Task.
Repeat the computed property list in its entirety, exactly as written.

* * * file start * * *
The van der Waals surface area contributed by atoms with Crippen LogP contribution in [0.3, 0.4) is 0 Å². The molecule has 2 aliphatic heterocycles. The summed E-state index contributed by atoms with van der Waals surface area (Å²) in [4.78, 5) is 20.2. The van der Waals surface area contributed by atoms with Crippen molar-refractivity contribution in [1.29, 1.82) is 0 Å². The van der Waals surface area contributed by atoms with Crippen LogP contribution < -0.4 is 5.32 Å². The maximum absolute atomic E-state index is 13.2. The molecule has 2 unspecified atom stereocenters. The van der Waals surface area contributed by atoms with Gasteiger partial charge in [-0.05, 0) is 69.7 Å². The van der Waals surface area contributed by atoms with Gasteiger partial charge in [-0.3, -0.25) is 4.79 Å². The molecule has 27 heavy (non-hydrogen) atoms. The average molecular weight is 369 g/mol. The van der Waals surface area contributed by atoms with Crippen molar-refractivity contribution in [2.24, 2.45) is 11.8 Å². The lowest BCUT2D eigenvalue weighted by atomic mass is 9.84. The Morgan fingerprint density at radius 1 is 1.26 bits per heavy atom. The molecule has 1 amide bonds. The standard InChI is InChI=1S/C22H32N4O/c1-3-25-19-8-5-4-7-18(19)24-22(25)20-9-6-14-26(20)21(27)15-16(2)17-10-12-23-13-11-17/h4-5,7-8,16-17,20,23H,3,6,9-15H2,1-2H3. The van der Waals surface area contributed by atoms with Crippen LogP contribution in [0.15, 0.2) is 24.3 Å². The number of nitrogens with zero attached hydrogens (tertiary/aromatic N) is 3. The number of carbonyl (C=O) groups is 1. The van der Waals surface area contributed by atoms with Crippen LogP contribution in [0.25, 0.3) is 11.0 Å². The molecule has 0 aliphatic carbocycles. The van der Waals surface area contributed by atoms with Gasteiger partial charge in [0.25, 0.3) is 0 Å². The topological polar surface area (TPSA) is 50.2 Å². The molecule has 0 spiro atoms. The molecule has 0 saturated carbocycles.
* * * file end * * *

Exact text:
The van der Waals surface area contributed by atoms with Crippen LogP contribution in [0.3, 0.4) is 0 Å². The molecule has 2 aliphatic heterocycles. The summed E-state index contributed by atoms with van der Waals surface area (Å²) in [4.78, 5) is 20.2. The van der Waals surface area contributed by atoms with Crippen molar-refractivity contribution in [1.29, 1.82) is 0 Å². The van der Waals surface area contributed by atoms with Crippen LogP contribution < -0.4 is 5.32 Å². The maximum absolute atomic E-state index is 13.2. The molecule has 2 unspecified atom stereocenters. The van der Waals surface area contributed by atoms with Gasteiger partial charge in [-0.05, 0) is 69.7 Å². The van der Waals surface area contributed by atoms with Gasteiger partial charge in [-0.3, -0.25) is 4.79 Å². The molecule has 27 heavy (non-hydrogen) atoms. The average molecular weight is 369 g/mol. The van der Waals surface area contributed by atoms with Crippen molar-refractivity contribution in [2.24, 2.45) is 11.8 Å². The lowest BCUT2D eigenvalue weighted by atomic mass is 9.84. The Morgan fingerprint density at radius 1 is 1.26 bits per heavy atom. The molecule has 1 amide bonds. The standard InChI is InChI=1S/C22H32N4O/c1-3-25-19-8-5-4-7-18(19)24-22(25)20-9-6-14-26(20)21(27)15-16(2)17-10-12-23-13-11-17/h4-5,7-8,16-17,20,23H,3,6,9-15H2,1-2H3. The van der Waals surface area contributed by atoms with Crippen LogP contribution in [0.15, 0.2) is 24.3 Å². The number of nitrogens with zero attached hydrogens (tertiary/aromatic N) is 3. The number of carbonyl (C=O) groups is 1. The van der Waals surface area contributed by atoms with Crippen LogP contribution in [0.25, 0.3) is 11.0 Å². The molecule has 0 aliphatic carbocycles. The van der Waals surface area contributed by atoms with Gasteiger partial charge in [0.25, 0.3) is 0 Å². The topological polar surface area (TPSA) is 50.2 Å². The molecule has 0 spiro atoms. The molecule has 0 saturated carbocycles.